Review by JULIA LISAJune 07, 2018 certified reviewer
What I liked
I found the most compelling, powerful, and effective moments in rhythmically stomped songs and movement dance pieces. It conveyed the emotions of the different black experiences throughout history. The Obama speech was a beautiful representation about how to expertly communicate and bridge the divide of Black and While America. The piece sparked great conversations in the audience. I am interested to have more conversations about this.
What I didn't like
At times the tone felt like a strict lecture, and at times condescending leaving me (as described in the show, a “white liberal”) feeling wrong for being born with a certain color skin, wrong for the sins of white Americans throughout history (maybe that was the point?), or are we trying to build a bridge of communication on this issue. How do we move forward from here? How do we build a bridge? The piece seemed very cathartic for the actors, which I wholeheartedly understand, but I want to empathize and not feel on the outside of an issue.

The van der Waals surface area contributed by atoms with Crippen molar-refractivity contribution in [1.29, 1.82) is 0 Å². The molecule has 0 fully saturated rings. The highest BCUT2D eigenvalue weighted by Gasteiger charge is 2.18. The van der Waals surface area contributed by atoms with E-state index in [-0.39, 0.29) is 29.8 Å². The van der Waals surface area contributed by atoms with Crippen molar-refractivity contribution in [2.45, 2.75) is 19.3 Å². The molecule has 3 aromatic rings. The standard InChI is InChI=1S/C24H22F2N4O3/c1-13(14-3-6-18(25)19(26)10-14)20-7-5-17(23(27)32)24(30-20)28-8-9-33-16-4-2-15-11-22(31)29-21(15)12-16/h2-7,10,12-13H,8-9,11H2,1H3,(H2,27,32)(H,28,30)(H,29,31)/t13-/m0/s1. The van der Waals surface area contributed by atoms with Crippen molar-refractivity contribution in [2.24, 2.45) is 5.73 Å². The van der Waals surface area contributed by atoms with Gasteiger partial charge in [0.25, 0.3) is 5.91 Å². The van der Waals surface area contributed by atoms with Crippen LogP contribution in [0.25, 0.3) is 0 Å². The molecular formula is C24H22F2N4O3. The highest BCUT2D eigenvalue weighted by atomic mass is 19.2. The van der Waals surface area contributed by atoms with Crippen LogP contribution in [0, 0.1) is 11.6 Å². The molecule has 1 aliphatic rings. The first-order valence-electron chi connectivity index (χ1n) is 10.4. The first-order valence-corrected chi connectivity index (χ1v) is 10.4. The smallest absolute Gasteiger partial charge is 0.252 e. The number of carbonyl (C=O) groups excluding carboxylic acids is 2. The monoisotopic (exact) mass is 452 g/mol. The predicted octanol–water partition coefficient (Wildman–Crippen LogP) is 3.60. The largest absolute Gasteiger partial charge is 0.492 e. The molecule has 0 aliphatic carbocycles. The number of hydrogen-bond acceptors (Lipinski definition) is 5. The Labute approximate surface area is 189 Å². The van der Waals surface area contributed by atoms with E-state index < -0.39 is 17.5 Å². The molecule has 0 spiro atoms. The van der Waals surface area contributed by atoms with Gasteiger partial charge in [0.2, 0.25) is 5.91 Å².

My overall impression
An important perspective and dialogue to have through the lens of black artists, characters, and public figures throughout history. This divised piece combines elements of song, chants, dance, movement, speeches, and text. With a timeline in the program dating back to 1607 when slaves were brought to Jamestown, VA, and continues through many major horrors and milestones effecting African Americans, to present day, where the quote “I’m terrified at the moral apathy – the death of the heart – which is happening in my country.” rang true.